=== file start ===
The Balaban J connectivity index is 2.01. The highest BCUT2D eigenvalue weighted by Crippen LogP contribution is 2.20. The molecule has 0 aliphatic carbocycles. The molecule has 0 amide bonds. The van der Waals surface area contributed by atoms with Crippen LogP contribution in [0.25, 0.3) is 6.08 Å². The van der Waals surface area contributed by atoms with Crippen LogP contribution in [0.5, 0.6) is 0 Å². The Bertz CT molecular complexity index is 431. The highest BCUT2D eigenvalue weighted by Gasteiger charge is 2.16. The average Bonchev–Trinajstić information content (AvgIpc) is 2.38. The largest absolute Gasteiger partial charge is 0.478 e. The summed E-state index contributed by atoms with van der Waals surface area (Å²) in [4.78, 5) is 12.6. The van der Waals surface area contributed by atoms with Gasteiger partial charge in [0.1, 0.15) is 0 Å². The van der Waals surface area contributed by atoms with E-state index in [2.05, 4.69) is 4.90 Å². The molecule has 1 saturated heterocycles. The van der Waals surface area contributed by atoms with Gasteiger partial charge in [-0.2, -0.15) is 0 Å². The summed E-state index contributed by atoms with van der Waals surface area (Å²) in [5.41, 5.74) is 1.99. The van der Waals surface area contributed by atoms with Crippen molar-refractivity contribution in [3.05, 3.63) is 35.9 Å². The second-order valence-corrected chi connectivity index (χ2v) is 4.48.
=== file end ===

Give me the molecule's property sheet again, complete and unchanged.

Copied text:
The Balaban J connectivity index is 2.01. The highest BCUT2D eigenvalue weighted by Crippen LogP contribution is 2.20. The molecule has 0 aliphatic carbocycles. The molecule has 0 amide bonds. The van der Waals surface area contributed by atoms with Crippen LogP contribution in [0.25, 0.3) is 6.08 Å². The van der Waals surface area contributed by atoms with Crippen LogP contribution in [0.5, 0.6) is 0 Å². The Bertz CT molecular complexity index is 431. The highest BCUT2D eigenvalue weighted by Gasteiger charge is 2.16. The average Bonchev–Trinajstić information content (AvgIpc) is 2.38. The largest absolute Gasteiger partial charge is 0.478 e. The summed E-state index contributed by atoms with van der Waals surface area (Å²) in [4.78, 5) is 12.6. The van der Waals surface area contributed by atoms with Gasteiger partial charge in [0.1, 0.15) is 0 Å². The van der Waals surface area contributed by atoms with E-state index in [2.05, 4.69) is 4.90 Å². The molecule has 1 saturated heterocycles. The van der Waals surface area contributed by atoms with Gasteiger partial charge in [-0.2, -0.15) is 0 Å². The summed E-state index contributed by atoms with van der Waals surface area (Å²) in [5.41, 5.74) is 1.99. The van der Waals surface area contributed by atoms with Crippen molar-refractivity contribution in [3.05, 3.63) is 35.9 Å². The second-order valence-corrected chi connectivity index (χ2v) is 4.48.